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48 Cards in this Set

  • Front
  • Back
Vertebral Osteomyelitis and Multiple Cutaneous Lesions in a Dog cause by Nocardia Pseudobrasiliensis
What is a difference one can see with Nocardia versus other acid-fast bacteria with respect to staining

a. Nocardia will stain positive with Kinyoun and will be negative cold acid-fast staining
What are the reported behaviors of Nocardia Psuedobrasiliensis

a. In humans, reported in immunocompromised and elderly patients as an aggressive and disseminated disease; highly resistant to TMS
What are the general behaviors of nocardia bacteria

a. Soil-dwelling aerobic actinomycete bacteria and have fungal like morphology (thin, filamentous, branching), “beaded appearance”, they are gram + and will sometimes stain as blue with diff-quick or be nonstaining in WBC
What are the more common reported lesions in veterinary medicine with respect to Nocardia

a. Draining cutaneous lesions, pleuropneumonia, mastitis in cattle
What ways can cyclosporine immunosuppress patients and allow nocardiosis

a. Inhibits neutrophil chemotaxis and degranulation, prevents superoxide generation and reduces T lymphocyte activation and proliferation
What are the standard treatments of nocardia in dogs and cats

a. Sulfamethoxazole/trimethoprim and clindamycin
What is the drug of choice for human nocardiosis

a. Imipenim

Using Syndromic Surveillance to Estimate Baseline Rates for Healthcare-Associated Infectious in Critical Care Units of Small Animal Referral Hospitals
What are the reported rates of hospitals (veterinary teaching hospitals) that feel that they have had outbreaks of infections in their hospitals

a. 82%
What percentage hospitals felt that their personnel are reported to have been infected by zoonotic infections

a. 50%
What are the benefits of surveillance programs

a. Allow detection of changes in the rate or the distribution of health care acquired infections with leads to idenitification of threats
What is syndromic surveillance and what are the benefits with this type of surveillance

a. Tracking nonspecific indicators of health or disease such as prescription medications purchased or types of organ systems effected in patients- beneficial because less costly, less time intensive and could recognize diseases earlier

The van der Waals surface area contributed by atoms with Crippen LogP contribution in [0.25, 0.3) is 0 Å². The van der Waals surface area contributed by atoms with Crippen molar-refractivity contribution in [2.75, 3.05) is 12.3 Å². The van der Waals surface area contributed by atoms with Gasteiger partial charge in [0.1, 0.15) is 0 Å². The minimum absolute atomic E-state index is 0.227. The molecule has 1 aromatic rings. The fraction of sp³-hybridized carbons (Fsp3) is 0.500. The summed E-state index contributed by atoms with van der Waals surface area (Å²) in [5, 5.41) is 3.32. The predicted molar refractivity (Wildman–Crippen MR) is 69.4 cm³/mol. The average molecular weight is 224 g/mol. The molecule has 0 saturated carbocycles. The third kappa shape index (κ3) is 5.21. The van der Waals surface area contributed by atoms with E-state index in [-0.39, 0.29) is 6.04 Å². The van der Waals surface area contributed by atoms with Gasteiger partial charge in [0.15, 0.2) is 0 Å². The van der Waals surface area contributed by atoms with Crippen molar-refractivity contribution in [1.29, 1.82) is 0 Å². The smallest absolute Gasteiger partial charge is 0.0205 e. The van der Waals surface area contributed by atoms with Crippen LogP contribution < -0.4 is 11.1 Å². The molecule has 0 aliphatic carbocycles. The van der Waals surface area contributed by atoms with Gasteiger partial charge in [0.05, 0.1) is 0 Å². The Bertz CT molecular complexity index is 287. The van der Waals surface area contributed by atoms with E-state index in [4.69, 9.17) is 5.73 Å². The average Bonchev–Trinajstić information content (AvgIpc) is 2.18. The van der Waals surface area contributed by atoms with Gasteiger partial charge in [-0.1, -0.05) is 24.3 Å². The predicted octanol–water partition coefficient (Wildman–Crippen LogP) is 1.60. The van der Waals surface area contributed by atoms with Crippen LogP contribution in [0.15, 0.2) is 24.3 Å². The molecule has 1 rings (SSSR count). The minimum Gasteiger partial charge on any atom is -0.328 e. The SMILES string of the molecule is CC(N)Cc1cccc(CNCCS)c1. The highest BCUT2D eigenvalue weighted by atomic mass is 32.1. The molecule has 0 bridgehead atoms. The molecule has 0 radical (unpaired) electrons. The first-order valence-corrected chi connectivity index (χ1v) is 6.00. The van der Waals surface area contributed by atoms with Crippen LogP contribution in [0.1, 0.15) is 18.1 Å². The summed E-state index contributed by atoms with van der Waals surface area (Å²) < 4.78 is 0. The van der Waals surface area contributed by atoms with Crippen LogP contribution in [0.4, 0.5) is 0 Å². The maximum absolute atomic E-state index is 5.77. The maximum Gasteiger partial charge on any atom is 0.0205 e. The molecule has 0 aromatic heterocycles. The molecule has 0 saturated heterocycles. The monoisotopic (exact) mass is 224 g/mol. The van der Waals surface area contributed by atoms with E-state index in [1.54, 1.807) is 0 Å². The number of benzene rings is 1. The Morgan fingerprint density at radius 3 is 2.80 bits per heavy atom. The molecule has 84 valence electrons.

The likelihood of acquiring HCAI in patients hospitalized in ICU’s is how much more than noncritical patients

a. 5-10 times more likely
What were the documented risk factors for nosocomial infections

a. Increased duration of hospitalization, undergoing surgery, placement of a urinary catheter, anti-ulcer medications, receiving antibiotics other than at times perioperatively
Because syndromic surveillance is considered a screening test, will it have greater sensitivity or specificity

a. Sensitivity

Vascular Endothelial Growth Factor Concentrations in Dogs with Spirocercosis
What percentage of spirocerca cases will undergo malignant transformation

a. 25%
What treatment is recommended for nonneoplastic spirocercosis

a. Doramectin
What is the difference between the appearance of nonneoplastic and neoplastic nodules and is there a correlation with appearance

a. Nonneoplastic nodules are smooth, rounded and often operculated whereas the neoplastic nodules are lobular, cauliflower like and often ulcerated and necrotic. Not diagnostic though and appearance doesn’t always correlate with malignancy
Are CRP levels elevated only in neoplastic nodules

a. No, can be elevated in nonmalignant nodules too
Which growth factor has been documented as an expression in soft tissue sarcomas, extraskeletal osteosarcoma, neoplastic nerve sheath tumor, Hemangiosarcoma, and liposarcoma

a. Vascular endothelial growth factor (VEGF)
Can VEGF be used as a potential diagnostic for neoplastic transformation of spirocercosis

a. Yes, both plasma and serum VEGF were significantly higher in dogs with neoplastic spirocercosis compared to nonneoplastic and control groups
Which two medications could be potentially used as they are antibodies for VEGF

a. Bevacizumab and kinase inhibitor (sorafenib)

Hemostatic Abnormalities in Uncomplicated Babesiosis (Babesia rossi) in Dogs
What is the most common hematologic hallmarks in dogs with babesiosis

a. Thrombocytopenia (although clinical bleeding is not common)
What is a well-described consequence of babesiosis

Low platelets can cause what kind of artifact in TEG

a. Hypocoagulable indices